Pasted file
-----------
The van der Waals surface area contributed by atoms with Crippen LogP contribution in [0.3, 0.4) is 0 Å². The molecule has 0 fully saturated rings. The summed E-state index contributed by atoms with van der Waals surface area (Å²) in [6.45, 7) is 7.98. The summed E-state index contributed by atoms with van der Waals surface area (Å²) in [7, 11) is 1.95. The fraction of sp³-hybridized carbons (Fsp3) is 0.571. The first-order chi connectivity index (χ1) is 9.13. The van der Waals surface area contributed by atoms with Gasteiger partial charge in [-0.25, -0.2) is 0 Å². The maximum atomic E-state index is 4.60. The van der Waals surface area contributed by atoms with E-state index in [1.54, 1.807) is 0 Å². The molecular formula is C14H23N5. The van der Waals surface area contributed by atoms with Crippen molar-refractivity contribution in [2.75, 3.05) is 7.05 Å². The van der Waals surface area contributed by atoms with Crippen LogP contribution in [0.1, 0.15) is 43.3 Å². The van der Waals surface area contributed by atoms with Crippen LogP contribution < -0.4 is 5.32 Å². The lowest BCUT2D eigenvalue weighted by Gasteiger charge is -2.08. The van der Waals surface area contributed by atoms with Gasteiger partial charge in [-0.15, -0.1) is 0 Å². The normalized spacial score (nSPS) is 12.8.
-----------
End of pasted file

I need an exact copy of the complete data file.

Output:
The van der Waals surface area contributed by atoms with Crippen LogP contribution in [0.3, 0.4) is 0 Å². The molecule has 0 fully saturated rings. The summed E-state index contributed by atoms with van der Waals surface area (Å²) in [6.45, 7) is 7.98. The summed E-state index contributed by atoms with van der Waals surface area (Å²) in [7, 11) is 1.95. The fraction of sp³-hybridized carbons (Fsp3) is 0.571. The first-order chi connectivity index (χ1) is 9.13. The van der Waals surface area contributed by atoms with Gasteiger partial charge in [-0.25, -0.2) is 0 Å². The maximum atomic E-state index is 4.60. The van der Waals surface area contributed by atoms with E-state index in [1.54, 1.807) is 0 Å². The molecular formula is C14H23N5. The van der Waals surface area contributed by atoms with Crippen molar-refractivity contribution in [2.75, 3.05) is 7.05 Å². The van der Waals surface area contributed by atoms with Crippen LogP contribution in [0.1, 0.15) is 43.3 Å². The van der Waals surface area contributed by atoms with Crippen LogP contribution < -0.4 is 5.32 Å². The lowest BCUT2D eigenvalue weighted by Gasteiger charge is -2.08. The van der Waals surface area contributed by atoms with Gasteiger partial charge in [-0.15, -0.1) is 0 Å². The normalized spacial score (nSPS) is 12.8.